Difference between revisions of "Install/Stage3"

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<noinclude>
 
<noinclude>
 
{{InstallPart|the process of installing the Stage3 tarball}}
 
{{InstallPart|the process of installing the Stage3 tarball}}
</noinclude>
+
</noinclude>==== Setting the Date ====
 +
 
 +
{{Important|If your system's date and time are too far off (typically by months or years,) then it may prevent Portage from properly downloading source tarballs. This is because some of our sources are downloaded via HTTPS, which use SSL certificates and are marked with an activation and expiration date. However, if your system time is relatively close to correct, you can probably skip this step for now.}}
 +
 
 +
Now is a good time to verify the date and time are correctly set to UTC. Use the {{c|date}} command to verify the date and time:
 +
 
 +
{{console|body=
 +
###i## date
 +
Fri Jul 15 19:47:18 UTC 2011
 +
}}
 +
If the date and/or time need to be corrected, do so using {{c|date MMDDhhmmYYYY}}, keeping in mind {{c|hhmm}} are in 24-hour format. The example below changes the date and time to "July 16th, 2011 @ 8:00PM" UTC:
 +
 
 +
{{console|body=
 +
###i## date 071620002011
 +
Fri Jul 16 20:00:00 UTC 2011
 +
}}
 +
Once you have set the system clock, it's a very good idea to copy the time to the hardware clock, so it persists across reboots:
 +
 
 +
{{console|body=###i## hwclock --systohc}}
 +
 
 
=== Installing the Stage 3 tarball ===
 
=== Installing the Stage 3 tarball ===
  
After creating filesystems, the next step is downloading the initial Stage 3 tarball. The Stage 3 is a pre-compiled system used as a starting point to install Funtoo Linux. Load one of the following URLs in another browser window:
+
Now that filesystems are created and your hardware and system clock are set, the next step is downloading the initial Stage 3 tarball. The Stage 3 is a pre-compiled system used as a starting point to install Funtoo Linux. Notice: if you're using virtual machines (like Vbox) generic stage3 images are preferred rather than cpu-optimized ones.
  
{{MirrorList}}
+
To download the correct build of Funtoo Linux for your system, head over to the [[Subarches]] page. Subarches are builds of Funtoo Linux that are designed to run on a particular type of CPU, to offer the best possible performance. They also take advantage of the instruction sets available for each CPU.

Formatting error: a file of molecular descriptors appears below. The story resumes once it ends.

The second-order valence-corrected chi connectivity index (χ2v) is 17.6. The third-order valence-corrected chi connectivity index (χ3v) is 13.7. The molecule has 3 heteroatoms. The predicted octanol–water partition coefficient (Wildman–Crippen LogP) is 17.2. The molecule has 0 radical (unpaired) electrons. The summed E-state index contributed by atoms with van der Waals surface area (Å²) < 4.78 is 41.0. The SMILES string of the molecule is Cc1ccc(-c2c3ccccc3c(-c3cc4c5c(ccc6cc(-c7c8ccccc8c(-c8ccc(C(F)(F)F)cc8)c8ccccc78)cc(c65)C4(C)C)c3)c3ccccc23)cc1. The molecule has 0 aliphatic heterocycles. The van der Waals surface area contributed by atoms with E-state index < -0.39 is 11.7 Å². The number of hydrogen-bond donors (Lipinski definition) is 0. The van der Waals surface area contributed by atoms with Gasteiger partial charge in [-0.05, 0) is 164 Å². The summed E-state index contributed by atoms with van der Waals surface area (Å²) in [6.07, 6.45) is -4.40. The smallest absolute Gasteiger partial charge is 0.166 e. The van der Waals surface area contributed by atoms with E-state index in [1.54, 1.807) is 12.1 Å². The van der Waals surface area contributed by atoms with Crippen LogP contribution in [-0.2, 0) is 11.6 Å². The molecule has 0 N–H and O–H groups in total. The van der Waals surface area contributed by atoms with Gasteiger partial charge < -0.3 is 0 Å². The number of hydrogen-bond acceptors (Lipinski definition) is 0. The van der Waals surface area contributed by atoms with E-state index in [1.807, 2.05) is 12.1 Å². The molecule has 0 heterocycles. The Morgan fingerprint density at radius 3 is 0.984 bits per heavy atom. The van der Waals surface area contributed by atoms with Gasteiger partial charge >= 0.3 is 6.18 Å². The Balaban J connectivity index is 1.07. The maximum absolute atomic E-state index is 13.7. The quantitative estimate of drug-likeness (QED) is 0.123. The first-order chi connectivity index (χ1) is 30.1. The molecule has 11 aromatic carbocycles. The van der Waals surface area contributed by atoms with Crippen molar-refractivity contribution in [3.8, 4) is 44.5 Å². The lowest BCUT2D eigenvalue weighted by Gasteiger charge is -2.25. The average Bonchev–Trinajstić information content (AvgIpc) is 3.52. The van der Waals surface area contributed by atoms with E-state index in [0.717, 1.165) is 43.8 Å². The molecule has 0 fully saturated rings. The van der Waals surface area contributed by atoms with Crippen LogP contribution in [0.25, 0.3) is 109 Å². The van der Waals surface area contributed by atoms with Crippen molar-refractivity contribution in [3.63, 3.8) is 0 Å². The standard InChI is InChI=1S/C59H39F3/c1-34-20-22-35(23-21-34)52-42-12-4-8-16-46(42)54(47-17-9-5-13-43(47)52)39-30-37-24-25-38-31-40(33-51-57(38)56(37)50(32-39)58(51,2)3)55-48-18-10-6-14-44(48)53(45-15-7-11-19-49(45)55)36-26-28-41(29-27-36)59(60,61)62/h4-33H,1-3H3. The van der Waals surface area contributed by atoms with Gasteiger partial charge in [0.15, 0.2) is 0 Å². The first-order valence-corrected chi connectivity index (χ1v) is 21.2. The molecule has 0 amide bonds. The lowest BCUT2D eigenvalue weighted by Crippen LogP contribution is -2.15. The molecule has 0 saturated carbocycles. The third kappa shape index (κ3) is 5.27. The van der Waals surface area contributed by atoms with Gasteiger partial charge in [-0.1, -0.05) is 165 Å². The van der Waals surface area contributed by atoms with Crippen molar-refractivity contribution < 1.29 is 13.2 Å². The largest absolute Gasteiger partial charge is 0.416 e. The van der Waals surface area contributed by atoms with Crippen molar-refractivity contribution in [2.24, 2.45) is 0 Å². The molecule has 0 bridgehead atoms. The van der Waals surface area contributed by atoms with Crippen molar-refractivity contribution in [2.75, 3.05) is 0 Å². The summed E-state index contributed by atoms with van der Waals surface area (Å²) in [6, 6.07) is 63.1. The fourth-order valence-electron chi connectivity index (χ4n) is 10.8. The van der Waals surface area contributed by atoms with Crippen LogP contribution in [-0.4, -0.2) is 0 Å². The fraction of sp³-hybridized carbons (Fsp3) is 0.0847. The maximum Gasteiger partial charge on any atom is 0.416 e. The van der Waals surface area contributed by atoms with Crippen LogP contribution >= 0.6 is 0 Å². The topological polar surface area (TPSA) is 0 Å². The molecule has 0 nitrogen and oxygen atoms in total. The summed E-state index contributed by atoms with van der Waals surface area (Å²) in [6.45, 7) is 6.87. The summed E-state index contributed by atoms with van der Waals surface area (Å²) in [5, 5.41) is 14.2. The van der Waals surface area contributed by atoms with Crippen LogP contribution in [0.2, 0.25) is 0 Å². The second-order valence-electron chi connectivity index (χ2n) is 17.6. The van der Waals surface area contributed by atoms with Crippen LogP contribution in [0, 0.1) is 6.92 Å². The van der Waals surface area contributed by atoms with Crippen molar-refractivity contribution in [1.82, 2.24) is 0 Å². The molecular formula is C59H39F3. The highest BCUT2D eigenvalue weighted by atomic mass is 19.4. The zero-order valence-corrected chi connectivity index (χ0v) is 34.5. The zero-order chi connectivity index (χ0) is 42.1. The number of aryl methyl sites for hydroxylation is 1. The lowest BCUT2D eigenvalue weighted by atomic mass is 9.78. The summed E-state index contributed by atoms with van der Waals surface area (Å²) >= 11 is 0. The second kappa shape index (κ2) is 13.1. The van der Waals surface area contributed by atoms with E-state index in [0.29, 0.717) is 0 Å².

Now, let's navigate the directories on the mirrors to find the appropriate build of Funtoo Linux for you.
+
The [[Subarches]] page lists all CPU-optimized versions of Funtoo Linux. Find the one that is appropriate for the type of CPU that your system has, and then click on its name in the first column (such as {{c|corei7}}, for example.) You will then go to a page dedicated to that subarch, and the available stage3's available for download will be listed.
 +
 
 +
For most subarches, you will have several stage3's available to choose from. This next section will help you understand which one to pick.
  
 
==== Which Build? ====
 
==== Which Build? ====
  
'''If you're not sure, pick <code>funtoo-current</code>.'''
+
'''If you're not sure, pick {{c|funtoo-current}}.'''
  
Funtoo Linux has various different 'builds', or variants. Here is a list of the various builds that are available, and what their distinctive features are:
+
Funtoo Linux has various different 'builds':
  
 
{{TableStart}}
 
{{TableStart}}
 
<tr><th class="info">Build</th><th class="info">Description</th></tr>
 
<tr><th class="info">Build</th><th class="info">Description</th></tr>
<tr><td><code>funtoo-current</code></td><td>The most commonly-selected build of Funtoo Linux. Receives rapid updates and preferred by desktop users.</td></tr>
+
<tr><td>{{c|funtoo-current}}</td><td>The most commonly-selected build of Funtoo Linux. Receives rapid updates and preferred by desktop users.</td></tr>